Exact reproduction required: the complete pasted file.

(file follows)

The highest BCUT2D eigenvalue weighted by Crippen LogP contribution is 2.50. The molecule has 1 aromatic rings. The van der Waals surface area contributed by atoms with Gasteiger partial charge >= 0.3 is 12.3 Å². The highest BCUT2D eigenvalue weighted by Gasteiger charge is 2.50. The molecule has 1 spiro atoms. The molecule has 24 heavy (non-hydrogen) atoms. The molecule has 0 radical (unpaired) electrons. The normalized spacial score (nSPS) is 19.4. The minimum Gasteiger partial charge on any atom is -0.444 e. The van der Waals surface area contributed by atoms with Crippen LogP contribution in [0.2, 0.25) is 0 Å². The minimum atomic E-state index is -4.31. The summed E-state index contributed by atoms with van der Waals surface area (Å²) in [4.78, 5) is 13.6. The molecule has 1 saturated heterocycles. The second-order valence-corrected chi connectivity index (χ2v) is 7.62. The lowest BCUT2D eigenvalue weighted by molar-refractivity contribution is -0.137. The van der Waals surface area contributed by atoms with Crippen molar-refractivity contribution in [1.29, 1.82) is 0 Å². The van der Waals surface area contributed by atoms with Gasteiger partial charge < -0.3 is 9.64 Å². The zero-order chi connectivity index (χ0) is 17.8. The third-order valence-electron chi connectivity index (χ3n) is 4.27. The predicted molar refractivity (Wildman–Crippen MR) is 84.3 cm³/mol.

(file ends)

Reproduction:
The highest BCUT2D eigenvalue weighted by Crippen LogP contribution is 2.50. The molecule has 1 aromatic rings. The van der Waals surface area contributed by atoms with Gasteiger partial charge >= 0.3 is 12.3 Å². The highest BCUT2D eigenvalue weighted by Gasteiger charge is 2.50. The molecule has 1 spiro atoms. The molecule has 24 heavy (non-hydrogen) atoms. The molecule has 0 radical (unpaired) electrons. The normalized spacial score (nSPS) is 19.4. The minimum Gasteiger partial charge on any atom is -0.444 e. The van der Waals surface area contributed by atoms with Crippen LogP contribution in [0.2, 0.25) is 0 Å². The minimum atomic E-state index is -4.31. The summed E-state index contributed by atoms with van der Waals surface area (Å²) in [4.78, 5) is 13.6. The molecule has 1 saturated heterocycles. The second-order valence-corrected chi connectivity index (χ2v) is 7.62. The lowest BCUT2D eigenvalue weighted by molar-refractivity contribution is -0.137. The van der Waals surface area contributed by atoms with Crippen molar-refractivity contribution in [1.29, 1.82) is 0 Å². The van der Waals surface area contributed by atoms with Gasteiger partial charge < -0.3 is 9.64 Å². The zero-order chi connectivity index (χ0) is 17.8. The third-order valence-electron chi connectivity index (χ3n) is 4.27. The predicted molar refractivity (Wildman–Crippen MR) is 84.3 cm³/mol.